“Insurers take very seriously their duties to return a damaged vehicle to pre-crash status,” said Mel Sorensen with the American Property Casualty Insurance Association. “They want to do that with attention to safety, quality and cost effectiveness. … Insurers have no interest in a shoddy repair using poor quality parts.”
The bill, he added, sets up a no-risk incentive for auto repair facilities to potentially inflate repair estimates, which could impose delays on claimants and accumulate storage costs. He asked that the bill include some sort of consequence for repair shops that take an “unreasonable position relative to costs.”
Northwest Insurance Council President Kenton Brine said he agreed with all of Sorensen’s comments and said consumers don’t want change by noting J.D. Power’s October 2021 consumer satisfaction study that showed overall satisfaction with the auto insurance claims process was at a record high of 880 on a 1,000-point scale and is the fourth consecutive year of improvement.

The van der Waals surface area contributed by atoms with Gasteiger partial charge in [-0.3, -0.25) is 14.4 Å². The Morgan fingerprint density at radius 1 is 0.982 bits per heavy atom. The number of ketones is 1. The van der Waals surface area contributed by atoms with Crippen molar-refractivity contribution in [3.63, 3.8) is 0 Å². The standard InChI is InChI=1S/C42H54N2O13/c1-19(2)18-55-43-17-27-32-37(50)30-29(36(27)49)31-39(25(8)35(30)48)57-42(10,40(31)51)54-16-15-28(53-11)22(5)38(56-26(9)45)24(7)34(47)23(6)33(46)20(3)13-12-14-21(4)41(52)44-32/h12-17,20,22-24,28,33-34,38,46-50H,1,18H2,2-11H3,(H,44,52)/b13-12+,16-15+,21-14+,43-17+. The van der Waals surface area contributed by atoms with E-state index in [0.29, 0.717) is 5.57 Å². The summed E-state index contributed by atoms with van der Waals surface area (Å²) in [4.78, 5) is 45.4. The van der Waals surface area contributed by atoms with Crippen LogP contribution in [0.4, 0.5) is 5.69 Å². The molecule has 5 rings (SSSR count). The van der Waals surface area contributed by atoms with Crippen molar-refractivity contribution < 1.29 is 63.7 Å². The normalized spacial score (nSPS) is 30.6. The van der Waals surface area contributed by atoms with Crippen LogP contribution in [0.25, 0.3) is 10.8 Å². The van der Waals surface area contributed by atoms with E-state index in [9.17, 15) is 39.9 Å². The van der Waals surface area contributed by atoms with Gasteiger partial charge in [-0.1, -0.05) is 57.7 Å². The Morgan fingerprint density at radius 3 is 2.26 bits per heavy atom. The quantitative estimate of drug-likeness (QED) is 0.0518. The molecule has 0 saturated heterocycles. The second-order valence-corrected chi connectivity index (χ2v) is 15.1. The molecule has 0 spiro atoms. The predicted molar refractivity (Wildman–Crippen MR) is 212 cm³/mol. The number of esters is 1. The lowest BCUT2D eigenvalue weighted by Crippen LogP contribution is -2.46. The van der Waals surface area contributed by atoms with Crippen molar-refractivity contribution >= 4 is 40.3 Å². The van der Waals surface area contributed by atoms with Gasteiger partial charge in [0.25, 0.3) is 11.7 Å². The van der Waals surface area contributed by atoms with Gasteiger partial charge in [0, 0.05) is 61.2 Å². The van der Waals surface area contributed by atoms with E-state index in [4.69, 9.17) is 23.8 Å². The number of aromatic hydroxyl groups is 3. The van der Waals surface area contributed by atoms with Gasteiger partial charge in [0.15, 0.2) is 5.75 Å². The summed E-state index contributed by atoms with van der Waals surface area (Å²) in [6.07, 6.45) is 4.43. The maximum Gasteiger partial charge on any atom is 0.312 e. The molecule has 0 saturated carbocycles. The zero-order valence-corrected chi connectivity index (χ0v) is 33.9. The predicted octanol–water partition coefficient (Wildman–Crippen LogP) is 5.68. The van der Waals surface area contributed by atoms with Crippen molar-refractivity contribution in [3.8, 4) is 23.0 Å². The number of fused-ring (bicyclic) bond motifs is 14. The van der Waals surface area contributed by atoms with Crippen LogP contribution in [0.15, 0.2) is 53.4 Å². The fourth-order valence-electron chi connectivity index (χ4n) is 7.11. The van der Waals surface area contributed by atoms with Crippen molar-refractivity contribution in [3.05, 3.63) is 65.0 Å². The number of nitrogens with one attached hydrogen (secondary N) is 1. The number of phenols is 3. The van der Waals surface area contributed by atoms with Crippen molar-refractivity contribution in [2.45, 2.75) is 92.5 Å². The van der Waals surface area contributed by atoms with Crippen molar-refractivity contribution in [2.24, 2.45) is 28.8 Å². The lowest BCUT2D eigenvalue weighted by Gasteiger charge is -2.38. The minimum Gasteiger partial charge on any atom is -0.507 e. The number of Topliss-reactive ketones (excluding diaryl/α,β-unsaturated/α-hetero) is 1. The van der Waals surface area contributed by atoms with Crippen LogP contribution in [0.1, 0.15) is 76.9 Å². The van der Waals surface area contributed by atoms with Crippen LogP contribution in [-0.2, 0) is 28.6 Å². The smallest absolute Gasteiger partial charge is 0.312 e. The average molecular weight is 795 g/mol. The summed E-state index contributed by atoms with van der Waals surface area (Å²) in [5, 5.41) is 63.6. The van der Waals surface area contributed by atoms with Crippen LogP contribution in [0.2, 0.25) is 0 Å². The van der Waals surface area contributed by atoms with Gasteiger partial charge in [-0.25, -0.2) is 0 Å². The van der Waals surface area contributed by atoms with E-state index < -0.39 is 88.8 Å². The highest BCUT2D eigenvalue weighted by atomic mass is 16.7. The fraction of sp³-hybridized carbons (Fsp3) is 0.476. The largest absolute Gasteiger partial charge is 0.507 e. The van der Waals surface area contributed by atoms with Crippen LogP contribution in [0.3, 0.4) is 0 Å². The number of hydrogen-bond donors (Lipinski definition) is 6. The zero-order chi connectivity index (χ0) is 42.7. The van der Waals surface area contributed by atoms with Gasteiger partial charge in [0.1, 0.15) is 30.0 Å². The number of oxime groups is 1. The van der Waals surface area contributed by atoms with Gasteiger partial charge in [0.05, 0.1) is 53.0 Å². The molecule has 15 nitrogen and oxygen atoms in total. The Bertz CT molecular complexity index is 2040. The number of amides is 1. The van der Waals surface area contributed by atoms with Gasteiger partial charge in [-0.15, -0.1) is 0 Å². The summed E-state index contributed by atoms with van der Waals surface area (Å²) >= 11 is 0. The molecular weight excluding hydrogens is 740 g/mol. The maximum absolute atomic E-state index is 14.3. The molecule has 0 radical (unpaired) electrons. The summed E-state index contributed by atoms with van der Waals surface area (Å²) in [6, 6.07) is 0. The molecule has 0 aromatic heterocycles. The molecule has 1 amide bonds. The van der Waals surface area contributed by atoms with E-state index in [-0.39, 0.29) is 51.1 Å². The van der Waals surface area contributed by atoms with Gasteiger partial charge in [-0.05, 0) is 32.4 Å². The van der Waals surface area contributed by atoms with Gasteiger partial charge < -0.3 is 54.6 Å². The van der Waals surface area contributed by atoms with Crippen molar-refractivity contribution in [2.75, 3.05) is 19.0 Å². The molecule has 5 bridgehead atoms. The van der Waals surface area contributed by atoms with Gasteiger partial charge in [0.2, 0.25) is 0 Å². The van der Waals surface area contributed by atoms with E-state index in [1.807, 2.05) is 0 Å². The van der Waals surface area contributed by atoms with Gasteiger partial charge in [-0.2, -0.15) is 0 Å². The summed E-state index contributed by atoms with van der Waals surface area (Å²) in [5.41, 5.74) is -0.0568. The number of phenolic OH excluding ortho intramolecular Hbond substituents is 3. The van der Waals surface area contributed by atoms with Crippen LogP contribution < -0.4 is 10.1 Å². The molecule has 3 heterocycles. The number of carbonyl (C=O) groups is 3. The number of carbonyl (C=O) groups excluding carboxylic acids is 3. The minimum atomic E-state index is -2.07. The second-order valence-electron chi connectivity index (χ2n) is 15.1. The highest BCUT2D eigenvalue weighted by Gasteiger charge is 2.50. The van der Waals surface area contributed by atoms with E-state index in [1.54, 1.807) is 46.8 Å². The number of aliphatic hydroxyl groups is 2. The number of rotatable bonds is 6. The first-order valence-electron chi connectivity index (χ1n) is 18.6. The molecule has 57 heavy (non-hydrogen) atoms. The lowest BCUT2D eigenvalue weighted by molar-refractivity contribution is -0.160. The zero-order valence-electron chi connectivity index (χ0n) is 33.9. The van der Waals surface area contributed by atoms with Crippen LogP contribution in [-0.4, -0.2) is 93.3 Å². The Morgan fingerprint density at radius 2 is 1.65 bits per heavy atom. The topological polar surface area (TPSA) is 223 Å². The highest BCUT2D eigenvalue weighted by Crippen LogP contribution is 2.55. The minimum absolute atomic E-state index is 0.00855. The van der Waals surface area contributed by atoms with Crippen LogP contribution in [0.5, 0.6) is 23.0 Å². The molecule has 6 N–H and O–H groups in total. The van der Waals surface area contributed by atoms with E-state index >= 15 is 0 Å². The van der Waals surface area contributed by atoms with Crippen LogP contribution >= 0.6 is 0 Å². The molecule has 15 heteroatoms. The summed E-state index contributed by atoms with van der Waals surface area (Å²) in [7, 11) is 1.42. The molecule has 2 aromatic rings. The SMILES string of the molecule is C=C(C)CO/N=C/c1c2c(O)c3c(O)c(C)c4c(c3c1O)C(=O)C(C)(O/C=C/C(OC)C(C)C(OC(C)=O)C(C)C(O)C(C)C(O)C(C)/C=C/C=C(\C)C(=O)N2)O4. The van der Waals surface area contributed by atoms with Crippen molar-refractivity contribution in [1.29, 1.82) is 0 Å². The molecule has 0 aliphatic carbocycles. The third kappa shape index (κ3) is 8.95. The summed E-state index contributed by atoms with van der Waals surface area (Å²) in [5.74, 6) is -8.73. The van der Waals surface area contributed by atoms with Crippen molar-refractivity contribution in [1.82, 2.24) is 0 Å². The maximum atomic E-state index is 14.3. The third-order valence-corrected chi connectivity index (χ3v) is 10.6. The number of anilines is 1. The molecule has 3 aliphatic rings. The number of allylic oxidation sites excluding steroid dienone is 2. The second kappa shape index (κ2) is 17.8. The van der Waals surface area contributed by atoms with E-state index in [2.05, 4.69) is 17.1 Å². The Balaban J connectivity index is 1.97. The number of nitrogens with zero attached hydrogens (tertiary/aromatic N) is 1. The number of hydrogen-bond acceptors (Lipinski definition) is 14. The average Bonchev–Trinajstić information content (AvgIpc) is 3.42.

Jean Leonard, with Washington Insurers Group, said the way the “one-sided” bill is written now, insurers would be “forced into an unlevel appraisal situation any time somebody disputed a cost estimate at any time in the process and that would cause really awful delays.”
Washington Independent Collision Repairer’s Association (WICRA) President Jeff Butler told Repairer Driven News he believes the bill, which he helped write, is a resolution to the issue.
“Insurance companies have defense funds as part of their budget – they have millions of dollars, billions of dollars, to fight and defend these kinds of things,” he said. “Who’s taking the risk to go fight their insurance company when they’re going to have to pay the fees of the insurance company? It’s way too big of a burden for the consumer.”
The bill incentivizes insurance companies to pay fairly because if they don’t, they’re faced with some reprisal, Butler added.
“They’re threatened by the change in market conduct,” he said. “They’re threatened by the change in rights.”
Another hearing on the bill is scheduled for today at 10 a.m. before the committee.
Featured image: Washington State Capitol Building (Credit: Seastock/iStock)
Video: Jan. 24 House Consumer Protection & Business Committee (Provided by Washington State Legislature)